scorecardresearch Skip to main content

In ‘Paradise Falls,’ home sweet, polluted home

How the families of Love Canal tried to rescue their town

Sébastien Thibault for The Boston Globe

Great reporting doesn’t always lead to great writing, but it certainly never hurts. “Paradise Falls,” Keith O’Brien’s propulsive account of the Love Canal environmental crisis that gripped the town of Niagara Falls, N.Y., in the late ‘70s, is a masterpiece of narrative detail that could spring only from asking the right questions of the right people and digging through mountains of research. It reads like a thriller, but only because O’Brien has done the legwork necessary to put the pieces together. The book is first and foremost a mighty work of historical journalism, rooted in the stories of ordinary people facing extraordinary circumstances, and discovering that they’re not so ordinary after all.

If you weren’t around at the time, Love Canal might blur together with other late-’70s news stories, like the Iran hostage crisis, or, more pertinently, the Three Mile Island nuclear meltdown. In fact it was a story several decades in the making. The canal’s origin was in the 1890s, when it was commissioned by a huckster named William T. Love as part of a new paradise called Model City. The project didn’t pan out, and Love skipped town, leaving his canal behind.


In the 1940s, dumping by Hooker Chemical Company began. Residents started complaining of burning eyes and skin and other maladies. The tons of waste underground created foul odors; as O’Brien writes, “It was the sickly sweet, unmistakable smell of chemicals, and it seemed to be coming from underground.” By the ‘70s, there were reports of surface rocks spontaneously combusting.

Cancer, miscarriages: the health crises would only grow more severe. But “Paradise Falls” is as much about the human response as the disaster itself. It’s about the congressman, John J. LaFalce, whose district endures the brunt of the damage; and New York Health Commissioner David Axelrod, alarmed but also eager to cover his own rear. It’s about the Carter administration officials trying to balance the Love Canal crisis with the problems of a country coming apart at the seams.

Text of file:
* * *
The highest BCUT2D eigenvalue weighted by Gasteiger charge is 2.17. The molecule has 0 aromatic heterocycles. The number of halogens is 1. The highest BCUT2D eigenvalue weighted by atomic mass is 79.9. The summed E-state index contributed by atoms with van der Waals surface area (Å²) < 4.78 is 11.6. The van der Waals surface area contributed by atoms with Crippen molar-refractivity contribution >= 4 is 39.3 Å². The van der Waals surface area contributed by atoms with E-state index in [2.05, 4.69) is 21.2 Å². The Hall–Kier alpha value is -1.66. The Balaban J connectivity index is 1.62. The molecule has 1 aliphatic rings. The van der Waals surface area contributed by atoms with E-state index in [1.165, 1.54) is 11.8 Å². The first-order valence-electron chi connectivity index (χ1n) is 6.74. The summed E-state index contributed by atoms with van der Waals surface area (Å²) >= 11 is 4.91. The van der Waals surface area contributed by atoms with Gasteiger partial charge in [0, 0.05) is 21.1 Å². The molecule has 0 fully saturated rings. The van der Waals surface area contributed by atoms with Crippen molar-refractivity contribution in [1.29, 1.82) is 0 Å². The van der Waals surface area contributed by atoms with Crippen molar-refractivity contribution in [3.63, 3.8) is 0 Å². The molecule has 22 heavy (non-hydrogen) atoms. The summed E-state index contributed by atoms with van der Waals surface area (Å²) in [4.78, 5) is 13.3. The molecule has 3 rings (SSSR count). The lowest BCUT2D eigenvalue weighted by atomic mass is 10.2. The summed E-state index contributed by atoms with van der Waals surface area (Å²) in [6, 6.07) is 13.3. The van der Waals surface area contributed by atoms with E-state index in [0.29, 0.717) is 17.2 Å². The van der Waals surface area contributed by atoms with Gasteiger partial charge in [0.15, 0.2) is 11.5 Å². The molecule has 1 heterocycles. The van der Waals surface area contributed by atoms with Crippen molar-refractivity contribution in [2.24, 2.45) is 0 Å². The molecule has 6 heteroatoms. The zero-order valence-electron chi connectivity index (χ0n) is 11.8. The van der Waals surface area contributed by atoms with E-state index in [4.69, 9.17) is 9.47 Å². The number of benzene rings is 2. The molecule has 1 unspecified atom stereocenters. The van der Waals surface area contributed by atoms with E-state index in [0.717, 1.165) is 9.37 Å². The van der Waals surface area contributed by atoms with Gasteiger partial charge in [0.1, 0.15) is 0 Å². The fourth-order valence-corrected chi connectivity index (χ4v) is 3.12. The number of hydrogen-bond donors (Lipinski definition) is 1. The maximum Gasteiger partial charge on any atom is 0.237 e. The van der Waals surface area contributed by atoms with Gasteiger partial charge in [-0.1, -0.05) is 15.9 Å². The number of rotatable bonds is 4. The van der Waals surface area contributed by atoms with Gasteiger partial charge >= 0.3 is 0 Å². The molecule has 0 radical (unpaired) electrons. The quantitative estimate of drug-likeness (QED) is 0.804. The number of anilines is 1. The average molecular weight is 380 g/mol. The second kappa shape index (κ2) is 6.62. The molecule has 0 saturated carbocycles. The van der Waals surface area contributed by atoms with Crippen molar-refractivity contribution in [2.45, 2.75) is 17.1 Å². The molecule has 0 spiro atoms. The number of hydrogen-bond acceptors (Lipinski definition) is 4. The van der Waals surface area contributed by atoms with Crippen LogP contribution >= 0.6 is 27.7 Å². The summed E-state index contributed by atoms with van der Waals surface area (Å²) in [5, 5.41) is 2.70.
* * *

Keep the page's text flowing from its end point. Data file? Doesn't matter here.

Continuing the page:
Mostly, it’s about the local women who banded together across class and professional lines to make sure the powerbrokers knew what was happening in Niagara Falls. Condescendingly dismissed as mere “housewives,” they came to embrace the descriptor as they made enough organized noise to get and keep the attention of Washington and Albany. They knew better than anyone what was happening in and to their city; in some cases they had lost loved ones to the contamination. They are the heroes of “Paradise Falls,” the underdogs for whom we cheer even (or especially) as their world falls apart.

This is something of an O’Brien specialty. In “Fly Girls,” he told the story of five women who broke through the chauvinism of the airplane racing world in between world wars, shattering the ceiling of the sky. But those pilots achieved a degree of fame (more than a degree, in Amelia Earhart’s case). You’ve likely never heard of Lois Gibbs, the working-class, impromptu organizer who thrust herself into the Love Canal cause and became a spokeswoman for her community. Or Luella Kenny, the cancer researcher whose family paid the ultimate price for living in the canal’s vicinity. Or Sister Joan Malone, who defied the leadership of her church and threw her faith and her skills as an organizer behind the push to have the disaster properly recognized and remedied.


Similar stories, such as “A Civil Action” and “Erin Brockovich,” focus on individual heroes who risk it all to take on corporate polluters. O’Brien does something more difficult. He makes the entire community his protagonist. He introduces each character as a novelist might, developing them and tracing their actions carefully, allowing them to become parts of the bigger picture. There are deaths and divorces and breakdowns, and defeats at the hands of better-funded and heavily staffed adversaries, who also emerge as fully developed characters trying to maintain the status quo while Niagara Falls is poisoned.

The town’s status as a vacation destination creates a surreal backdrop to the suspense. “The tourists might have come to see the waterfalls, and ride the Maid of the Mist out into the spray, and cross over into Canada, and send postcards home — ‘Greetings from Niagara Falls,’” O’Brien writes. “But they could also make time to visit the city’s newest attraction — the poisoned neighborhood — to ogle the sad people in their worthless little houses.”

“Paradise Falls” is a gloriously quotidian thriller about people forced to find and use their inner strength. After all these years, they are fortunate to have a chronicler as focused and thoughtful as O’Brien. He brings their courage back to life.

Paradise Falls: The True Story of an Environmental Catastrophe

Keith O’Brien

Pantheon, 480 pages, $30

Chris Vognar, a former Nieman Fellow at Harvard, is a freelance cultural critic.